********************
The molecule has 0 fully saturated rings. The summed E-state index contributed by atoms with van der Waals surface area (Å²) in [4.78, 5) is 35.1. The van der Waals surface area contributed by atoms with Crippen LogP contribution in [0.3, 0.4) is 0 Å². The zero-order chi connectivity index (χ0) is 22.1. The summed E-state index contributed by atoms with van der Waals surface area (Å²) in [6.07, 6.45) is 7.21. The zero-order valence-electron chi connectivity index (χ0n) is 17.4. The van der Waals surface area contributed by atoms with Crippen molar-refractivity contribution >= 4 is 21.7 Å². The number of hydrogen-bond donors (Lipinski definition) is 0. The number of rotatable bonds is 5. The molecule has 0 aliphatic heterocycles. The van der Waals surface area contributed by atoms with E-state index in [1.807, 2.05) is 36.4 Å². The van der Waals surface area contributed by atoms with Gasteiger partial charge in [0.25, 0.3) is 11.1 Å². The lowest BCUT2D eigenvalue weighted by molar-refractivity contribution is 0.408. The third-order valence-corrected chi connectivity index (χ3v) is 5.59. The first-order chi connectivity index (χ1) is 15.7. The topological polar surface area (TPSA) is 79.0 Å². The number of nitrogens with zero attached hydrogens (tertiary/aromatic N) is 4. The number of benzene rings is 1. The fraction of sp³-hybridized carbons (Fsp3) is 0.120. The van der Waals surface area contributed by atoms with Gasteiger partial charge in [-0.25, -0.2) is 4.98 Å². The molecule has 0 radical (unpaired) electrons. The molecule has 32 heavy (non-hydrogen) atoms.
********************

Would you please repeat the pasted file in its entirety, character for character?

The molecule has 0 fully saturated rings. The summed E-state index contributed by atoms with van der Waals surface area (Å²) in [4.78, 5) is 35.1. The van der Waals surface area contributed by atoms with Crippen LogP contribution in [0.3, 0.4) is 0 Å². The zero-order chi connectivity index (χ0) is 22.1. The summed E-state index contributed by atoms with van der Waals surface area (Å²) in [6.07, 6.45) is 7.21. The zero-order valence-electron chi connectivity index (χ0n) is 17.4. The van der Waals surface area contributed by atoms with Crippen molar-refractivity contribution >= 4 is 21.7 Å². The number of hydrogen-bond donors (Lipinski definition) is 0. The number of rotatable bonds is 5. The molecule has 0 aliphatic heterocycles. The van der Waals surface area contributed by atoms with E-state index in [1.807, 2.05) is 36.4 Å². The van der Waals surface area contributed by atoms with Gasteiger partial charge in [0.25, 0.3) is 11.1 Å². The lowest BCUT2D eigenvalue weighted by molar-refractivity contribution is 0.408. The third-order valence-corrected chi connectivity index (χ3v) is 5.59. The first-order chi connectivity index (χ1) is 15.7. The topological polar surface area (TPSA) is 79.0 Å². The number of nitrogens with zero attached hydrogens (tertiary/aromatic N) is 4. The number of benzene rings is 1. The fraction of sp³-hybridized carbons (Fsp3) is 0.120. The van der Waals surface area contributed by atoms with Gasteiger partial charge in [-0.25, -0.2) is 4.98 Å². The molecule has 0 radical (unpaired) electrons. The molecule has 32 heavy (non-hydrogen) atoms.